This message eventually came through, and solidarity triumphed. “The Recovery Fund was a revolutionary step for the Union. It’s an example of solidarity between European peoples, between European countries, and Italians are really happy for this,” explains Michele. The Recovery Fund really was an unprecedented step for the Union. With infections rising and spreading overseas so quickly, this breakthrough moment did not stay in the news for long, but I want to take a moment to emphasize its importance. For the first time in the history of the EU, member states are sharing a debt, a ‘federal’ deficit, to respond to an EU-wide economic shock. To finance the Recovery Fund, Bruxelles issued European bonds, effectively taking a first step towards a fiscal union. And the best part is that market demand for EU bonds has been high since the very start, meaning investors find the EU to be a safe, long-term investment.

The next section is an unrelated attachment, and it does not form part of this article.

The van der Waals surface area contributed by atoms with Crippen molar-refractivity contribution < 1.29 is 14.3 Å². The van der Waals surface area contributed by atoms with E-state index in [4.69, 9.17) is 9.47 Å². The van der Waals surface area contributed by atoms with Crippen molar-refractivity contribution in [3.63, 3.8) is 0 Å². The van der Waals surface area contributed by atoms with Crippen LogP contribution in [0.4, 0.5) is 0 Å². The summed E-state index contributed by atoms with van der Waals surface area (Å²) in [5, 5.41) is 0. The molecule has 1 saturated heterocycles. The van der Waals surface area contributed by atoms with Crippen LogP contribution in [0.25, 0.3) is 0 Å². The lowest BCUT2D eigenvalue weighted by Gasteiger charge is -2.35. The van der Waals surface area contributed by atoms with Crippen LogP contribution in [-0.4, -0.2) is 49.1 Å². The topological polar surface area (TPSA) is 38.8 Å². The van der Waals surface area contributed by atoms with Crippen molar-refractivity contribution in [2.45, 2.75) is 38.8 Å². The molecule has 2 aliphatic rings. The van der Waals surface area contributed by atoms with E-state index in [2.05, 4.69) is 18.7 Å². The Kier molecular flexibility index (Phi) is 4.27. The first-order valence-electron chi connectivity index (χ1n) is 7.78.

And yet, after the Recovery Fund was signed, the European Union took a backseat once again. With each country pursuing its own strategy, responses -and infection numbers- continued to differ. Nothing, absolutely nothing, was coordinated on the European level. Member states endorsed different testing and tracing techniques, they developed different criteria for labeling other countries as ‘risk areas’, they spread different narratives about the danger and severity of COVID-19 and issued different quarantine periods and test requirements for positive persons. As Ernst recalls, “on the EU level people started asking more fundamental questions: ‘why are all the different countries giving different kinds of advice about where to travel? Why do I need to quarantine when I come from this country, but when people come from another country they don’t have to do that? Am I really safe now?’”. Indeed, the quarantine requirements set up during the summer almost became a skirmish between member states: ‘if you make my people quarantine, I’ll make your people quarantine!’. Why did the European Union not agree on common criteria upon which to determine the riskiness of traveling to a specific area, and issue coherent travel advice based on these?